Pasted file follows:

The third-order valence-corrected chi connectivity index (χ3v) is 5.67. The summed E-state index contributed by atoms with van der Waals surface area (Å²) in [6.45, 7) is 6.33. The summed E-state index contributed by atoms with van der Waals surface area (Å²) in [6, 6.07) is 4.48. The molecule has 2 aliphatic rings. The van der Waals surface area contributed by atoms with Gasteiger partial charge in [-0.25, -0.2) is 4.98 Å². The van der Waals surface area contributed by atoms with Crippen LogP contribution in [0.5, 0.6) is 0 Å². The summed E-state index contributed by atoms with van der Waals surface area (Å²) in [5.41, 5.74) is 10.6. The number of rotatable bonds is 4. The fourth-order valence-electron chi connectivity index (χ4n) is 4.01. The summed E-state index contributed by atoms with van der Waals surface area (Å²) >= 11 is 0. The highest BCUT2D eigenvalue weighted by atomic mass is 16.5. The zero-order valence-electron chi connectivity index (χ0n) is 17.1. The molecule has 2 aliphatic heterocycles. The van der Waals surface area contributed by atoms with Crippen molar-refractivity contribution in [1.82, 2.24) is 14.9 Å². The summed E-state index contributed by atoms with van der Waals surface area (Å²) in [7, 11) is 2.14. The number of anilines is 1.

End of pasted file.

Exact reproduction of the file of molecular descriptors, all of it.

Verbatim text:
The third-order valence-corrected chi connectivity index (χ3v) is 5.67. The summed E-state index contributed by atoms with van der Waals surface area (Å²) in [6.45, 7) is 6.33. The summed E-state index contributed by atoms with van der Waals surface area (Å²) in [6, 6.07) is 4.48. The molecule has 2 aliphatic rings. The van der Waals surface area contributed by atoms with Gasteiger partial charge in [-0.25, -0.2) is 4.98 Å². The van der Waals surface area contributed by atoms with Crippen LogP contribution in [0.5, 0.6) is 0 Å². The summed E-state index contributed by atoms with van der Waals surface area (Å²) in [5.41, 5.74) is 10.6. The number of rotatable bonds is 4. The fourth-order valence-electron chi connectivity index (χ4n) is 4.01. The summed E-state index contributed by atoms with van der Waals surface area (Å²) >= 11 is 0. The highest BCUT2D eigenvalue weighted by atomic mass is 16.5. The zero-order valence-electron chi connectivity index (χ0n) is 17.1. The molecule has 2 aliphatic heterocycles. The van der Waals surface area contributed by atoms with Crippen molar-refractivity contribution in [1.82, 2.24) is 14.9 Å². The summed E-state index contributed by atoms with van der Waals surface area (Å²) in [7, 11) is 2.14. The number of anilines is 1.